Bandcamp's inability to compete with the major streaming platforms as a streamer comes from three major product flaws: a lack of user personalization, a lack of playlisting features, and a lack of integrations with how people listen to music.

Building for user-personalized streaming

In the 2020s, more people listen to music by streaming than any other format. An independent music platform has to embrace this reality in its product decisions. The Bandcamp mobile app has made huge strides in this regard, though the web product remains woefully behind. On, you can't even navigate between pages while listening to the same song.

Neither product personalizes its display for users. When I open Spotify or Apple Music, it makes a best guess at what I want to listen to, providing me with my favorites and some curated suggestions of new things I might like. Bandcamp displays a universal homepage, more like a publication than a platform. While I can follow genres and artists and find those feeds in other sections of the app, they feel far from central to the experience.

A new platform has to both allow users to follow and support the artists they love and personalize its recommendations for each user. Specific types of music lovers (like me) may hate the algorithmic approach of Spotify, but it has unequivocally been a success for the platform. The success of Pandora before Spotify suggests further that most music listeners don't mind an algorithm providing music recommendations. Investing in some level of machine learning seems essential for building a successful mass-market music platform.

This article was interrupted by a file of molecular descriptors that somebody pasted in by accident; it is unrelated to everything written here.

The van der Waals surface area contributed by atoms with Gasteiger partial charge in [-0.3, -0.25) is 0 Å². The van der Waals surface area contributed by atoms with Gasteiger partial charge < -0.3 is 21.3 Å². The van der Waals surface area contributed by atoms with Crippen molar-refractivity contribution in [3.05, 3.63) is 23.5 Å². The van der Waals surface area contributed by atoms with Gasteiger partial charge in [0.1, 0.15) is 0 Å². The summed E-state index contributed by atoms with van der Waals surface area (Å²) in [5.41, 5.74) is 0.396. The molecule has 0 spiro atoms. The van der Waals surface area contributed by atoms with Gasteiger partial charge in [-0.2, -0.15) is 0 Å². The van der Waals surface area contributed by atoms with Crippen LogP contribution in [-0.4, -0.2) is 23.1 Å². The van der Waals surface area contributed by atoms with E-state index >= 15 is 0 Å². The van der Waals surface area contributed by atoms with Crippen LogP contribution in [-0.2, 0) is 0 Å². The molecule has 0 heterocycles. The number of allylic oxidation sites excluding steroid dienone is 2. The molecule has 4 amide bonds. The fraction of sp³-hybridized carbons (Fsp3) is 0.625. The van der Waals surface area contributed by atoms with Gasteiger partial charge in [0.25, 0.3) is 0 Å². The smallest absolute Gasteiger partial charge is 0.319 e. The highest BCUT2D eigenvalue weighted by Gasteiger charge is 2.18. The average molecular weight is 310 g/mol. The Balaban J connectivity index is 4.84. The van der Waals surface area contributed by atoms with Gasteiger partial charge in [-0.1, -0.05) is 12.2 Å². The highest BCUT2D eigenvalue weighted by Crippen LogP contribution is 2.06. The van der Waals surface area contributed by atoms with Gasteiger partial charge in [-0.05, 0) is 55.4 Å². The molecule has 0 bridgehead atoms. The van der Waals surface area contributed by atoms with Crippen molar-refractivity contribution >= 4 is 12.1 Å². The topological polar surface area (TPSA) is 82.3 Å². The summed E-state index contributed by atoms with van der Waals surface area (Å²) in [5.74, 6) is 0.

Emphasize playlists

Spotify has made one thing clear with its success: people love playlists. The Music Business Association commissioned a study in 2016 that found 31% of listening time is spent on playlists while 22% is spent on albums. (Single tracks are the most popular form of listening, though). Since then, Spotify, Apple Music, and Tidal have only doubled down on playlist creation and playlist curation.

Bandcamp's album-first positioning, with no ability to make playlists, fails to meet the market's preferences. Bandcamp receives the request for playlists enough that they have a dedicated page to the topic on their help site, just to say no outright.

Why hasn't Bandcamp built playlists? My guess is that they, as music lovers, believe in an album-first product. Artists make albums, not playlists, and artists want to sell their albums. Adding playlists would add complications for artists trying to sell their work on the platform. I have no doubts that adding playlists to their existing structure would be a huge technical lift as well.

But playlists are essential to music communities. Playlists further reinforce the need for the user to customize their streaming experience. From cassette mixtapes to burned CDs to Spotify playlists, people love to curate music.